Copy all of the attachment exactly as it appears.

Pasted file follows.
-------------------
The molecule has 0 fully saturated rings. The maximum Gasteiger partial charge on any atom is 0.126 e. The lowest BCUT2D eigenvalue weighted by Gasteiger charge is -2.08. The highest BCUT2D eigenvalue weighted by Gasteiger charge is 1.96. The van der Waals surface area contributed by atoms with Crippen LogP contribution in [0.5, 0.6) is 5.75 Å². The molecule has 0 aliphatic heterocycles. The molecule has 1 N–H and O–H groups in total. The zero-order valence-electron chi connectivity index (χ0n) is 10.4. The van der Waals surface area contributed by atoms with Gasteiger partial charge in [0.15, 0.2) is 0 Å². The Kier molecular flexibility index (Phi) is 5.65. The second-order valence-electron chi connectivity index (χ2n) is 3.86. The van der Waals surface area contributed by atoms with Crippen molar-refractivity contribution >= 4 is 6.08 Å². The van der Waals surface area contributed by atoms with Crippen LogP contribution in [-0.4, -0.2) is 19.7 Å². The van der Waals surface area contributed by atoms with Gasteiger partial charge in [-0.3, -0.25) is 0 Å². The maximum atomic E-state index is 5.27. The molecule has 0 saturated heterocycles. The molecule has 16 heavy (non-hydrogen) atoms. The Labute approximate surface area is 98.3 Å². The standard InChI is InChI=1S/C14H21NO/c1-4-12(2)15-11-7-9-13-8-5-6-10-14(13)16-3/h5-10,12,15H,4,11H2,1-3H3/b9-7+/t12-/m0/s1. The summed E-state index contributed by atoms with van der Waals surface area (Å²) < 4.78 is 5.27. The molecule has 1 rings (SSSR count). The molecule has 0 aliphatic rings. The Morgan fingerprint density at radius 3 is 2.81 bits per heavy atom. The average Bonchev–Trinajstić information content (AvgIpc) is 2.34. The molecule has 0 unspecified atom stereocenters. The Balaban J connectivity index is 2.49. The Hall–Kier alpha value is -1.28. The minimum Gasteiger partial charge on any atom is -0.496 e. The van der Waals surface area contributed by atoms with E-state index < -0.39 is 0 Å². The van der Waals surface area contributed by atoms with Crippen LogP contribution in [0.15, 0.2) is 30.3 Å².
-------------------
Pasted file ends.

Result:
The molecule has 0 fully saturated rings. The maximum Gasteiger partial charge on any atom is 0.126 e. The lowest BCUT2D eigenvalue weighted by Gasteiger charge is -2.08. The highest BCUT2D eigenvalue weighted by Gasteiger charge is 1.96. The van der Waals surface area contributed by atoms with Crippen LogP contribution in [0.5, 0.6) is 5.75 Å². The molecule has 0 aliphatic heterocycles. The molecule has 1 N–H and O–H groups in total. The zero-order valence-electron chi connectivity index (χ0n) is 10.4. The van der Waals surface area contributed by atoms with Gasteiger partial charge in [0.15, 0.2) is 0 Å². The Kier molecular flexibility index (Phi) is 5.65. The second-order valence-electron chi connectivity index (χ2n) is 3.86. The van der Waals surface area contributed by atoms with Crippen molar-refractivity contribution >= 4 is 6.08 Å². The van der Waals surface area contributed by atoms with Crippen LogP contribution in [-0.4, -0.2) is 19.7 Å². The van der Waals surface area contributed by atoms with Gasteiger partial charge in [-0.3, -0.25) is 0 Å². The maximum atomic E-state index is 5.27. The molecule has 0 saturated heterocycles. The molecule has 16 heavy (non-hydrogen) atoms. The Labute approximate surface area is 98.3 Å². The standard InChI is InChI=1S/C14H21NO/c1-4-12(2)15-11-7-9-13-8-5-6-10-14(13)16-3/h5-10,12,15H,4,11H2,1-3H3/b9-7+/t12-/m0/s1. The summed E-state index contributed by atoms with van der Waals surface area (Å²) < 4.78 is 5.27. The molecule has 1 rings (SSSR count). The molecule has 0 aliphatic rings. The Morgan fingerprint density at radius 3 is 2.81 bits per heavy atom. The average Bonchev–Trinajstić information content (AvgIpc) is 2.34. The molecule has 0 unspecified atom stereocenters. The Balaban J connectivity index is 2.49. The Hall–Kier alpha value is -1.28. The minimum Gasteiger partial charge on any atom is -0.496 e. The van der Waals surface area contributed by atoms with E-state index < -0.39 is 0 Å². The van der Waals surface area contributed by atoms with Crippen LogP contribution in [0.15, 0.2) is 30.3 Å².